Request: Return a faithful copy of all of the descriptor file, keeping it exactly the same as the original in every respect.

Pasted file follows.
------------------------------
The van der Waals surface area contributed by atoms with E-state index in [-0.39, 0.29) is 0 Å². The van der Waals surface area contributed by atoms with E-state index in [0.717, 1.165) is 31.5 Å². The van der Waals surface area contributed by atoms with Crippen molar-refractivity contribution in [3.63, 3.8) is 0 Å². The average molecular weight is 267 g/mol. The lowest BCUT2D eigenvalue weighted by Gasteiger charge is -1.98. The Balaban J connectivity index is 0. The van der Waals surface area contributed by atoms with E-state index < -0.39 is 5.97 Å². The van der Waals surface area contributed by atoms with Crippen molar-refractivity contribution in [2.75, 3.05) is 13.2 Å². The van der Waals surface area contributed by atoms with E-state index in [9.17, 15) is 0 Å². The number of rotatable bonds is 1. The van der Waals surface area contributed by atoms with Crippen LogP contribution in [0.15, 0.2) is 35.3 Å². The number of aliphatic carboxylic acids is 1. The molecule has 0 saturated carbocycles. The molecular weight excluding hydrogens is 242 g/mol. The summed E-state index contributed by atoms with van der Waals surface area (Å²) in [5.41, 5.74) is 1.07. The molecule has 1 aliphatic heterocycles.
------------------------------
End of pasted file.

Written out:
The van der Waals surface area contributed by atoms with E-state index in [-0.39, 0.29) is 0 Å². The van der Waals surface area contributed by atoms with E-state index in [0.717, 1.165) is 31.5 Å². The van der Waals surface area contributed by atoms with Crippen molar-refractivity contribution in [3.63, 3.8) is 0 Å². The average molecular weight is 267 g/mol. The lowest BCUT2D eigenvalue weighted by Gasteiger charge is -1.98. The Balaban J connectivity index is 0. The van der Waals surface area contributed by atoms with E-state index < -0.39 is 5.97 Å². The van der Waals surface area contributed by atoms with Crippen molar-refractivity contribution in [2.75, 3.05) is 13.2 Å². The van der Waals surface area contributed by atoms with E-state index in [9.17, 15) is 0 Å². The number of rotatable bonds is 1. The van der Waals surface area contributed by atoms with Crippen LogP contribution in [0.15, 0.2) is 35.3 Å². The number of aliphatic carboxylic acids is 1. The molecule has 0 saturated carbocycles. The molecular weight excluding hydrogens is 242 g/mol. The summed E-state index contributed by atoms with van der Waals surface area (Å²) in [5.41, 5.74) is 1.07. The molecule has 1 aliphatic heterocycles.